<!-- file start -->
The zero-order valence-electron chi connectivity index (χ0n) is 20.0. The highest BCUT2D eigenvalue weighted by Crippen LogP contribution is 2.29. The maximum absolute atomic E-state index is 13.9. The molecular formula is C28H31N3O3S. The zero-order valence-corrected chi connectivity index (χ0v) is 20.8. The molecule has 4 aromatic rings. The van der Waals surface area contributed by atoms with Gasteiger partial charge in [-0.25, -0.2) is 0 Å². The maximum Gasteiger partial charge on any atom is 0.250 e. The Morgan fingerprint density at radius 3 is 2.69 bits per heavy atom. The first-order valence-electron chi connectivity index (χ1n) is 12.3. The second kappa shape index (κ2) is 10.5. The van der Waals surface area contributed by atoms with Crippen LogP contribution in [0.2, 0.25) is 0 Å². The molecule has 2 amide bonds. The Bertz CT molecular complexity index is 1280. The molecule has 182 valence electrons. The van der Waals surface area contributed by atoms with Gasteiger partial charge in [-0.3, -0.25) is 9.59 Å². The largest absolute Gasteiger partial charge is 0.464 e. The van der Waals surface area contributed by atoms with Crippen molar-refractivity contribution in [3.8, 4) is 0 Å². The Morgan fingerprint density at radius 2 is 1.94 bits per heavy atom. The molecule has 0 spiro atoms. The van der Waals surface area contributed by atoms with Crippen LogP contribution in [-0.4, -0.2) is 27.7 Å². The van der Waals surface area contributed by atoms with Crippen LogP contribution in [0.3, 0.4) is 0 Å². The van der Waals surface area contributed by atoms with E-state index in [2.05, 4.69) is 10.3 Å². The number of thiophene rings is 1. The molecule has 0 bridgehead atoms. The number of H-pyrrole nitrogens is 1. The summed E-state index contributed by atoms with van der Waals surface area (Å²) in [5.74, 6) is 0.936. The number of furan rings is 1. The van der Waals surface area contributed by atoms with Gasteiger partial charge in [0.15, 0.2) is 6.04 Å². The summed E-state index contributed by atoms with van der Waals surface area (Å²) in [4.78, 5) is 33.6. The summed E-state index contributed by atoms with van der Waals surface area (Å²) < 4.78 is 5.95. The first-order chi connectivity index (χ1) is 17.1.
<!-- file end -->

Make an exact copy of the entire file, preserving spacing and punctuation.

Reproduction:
The zero-order valence-electron chi connectivity index (χ0n) is 20.0. The highest BCUT2D eigenvalue weighted by Crippen LogP contribution is 2.29. The maximum absolute atomic E-state index is 13.9. The molecular formula is C28H31N3O3S. The zero-order valence-corrected chi connectivity index (χ0v) is 20.8. The molecule has 4 aromatic rings. The van der Waals surface area contributed by atoms with Gasteiger partial charge in [-0.25, -0.2) is 0 Å². The maximum Gasteiger partial charge on any atom is 0.250 e. The Morgan fingerprint density at radius 3 is 2.69 bits per heavy atom. The first-order valence-electron chi connectivity index (χ1n) is 12.3. The second kappa shape index (κ2) is 10.5. The van der Waals surface area contributed by atoms with Crippen LogP contribution in [0.2, 0.25) is 0 Å². The molecule has 2 amide bonds. The Bertz CT molecular complexity index is 1280. The molecule has 182 valence electrons. The van der Waals surface area contributed by atoms with Gasteiger partial charge in [-0.3, -0.25) is 9.59 Å². The largest absolute Gasteiger partial charge is 0.464 e. The van der Waals surface area contributed by atoms with Crippen molar-refractivity contribution in [3.8, 4) is 0 Å². The Morgan fingerprint density at radius 2 is 1.94 bits per heavy atom. The molecule has 0 spiro atoms. The van der Waals surface area contributed by atoms with Crippen LogP contribution in [-0.4, -0.2) is 27.7 Å². The van der Waals surface area contributed by atoms with Crippen LogP contribution in [0.3, 0.4) is 0 Å². The van der Waals surface area contributed by atoms with E-state index in [2.05, 4.69) is 10.3 Å². The number of thiophene rings is 1. The molecule has 0 bridgehead atoms. The number of H-pyrrole nitrogens is 1. The summed E-state index contributed by atoms with van der Waals surface area (Å²) in [5.74, 6) is 0.936. The number of furan rings is 1. The van der Waals surface area contributed by atoms with Gasteiger partial charge in [0.15, 0.2) is 6.04 Å². The summed E-state index contributed by atoms with van der Waals surface area (Å²) in [4.78, 5) is 33.6. The summed E-state index contributed by atoms with van der Waals surface area (Å²) < 4.78 is 5.95. The first-order chi connectivity index (χ1) is 17.1.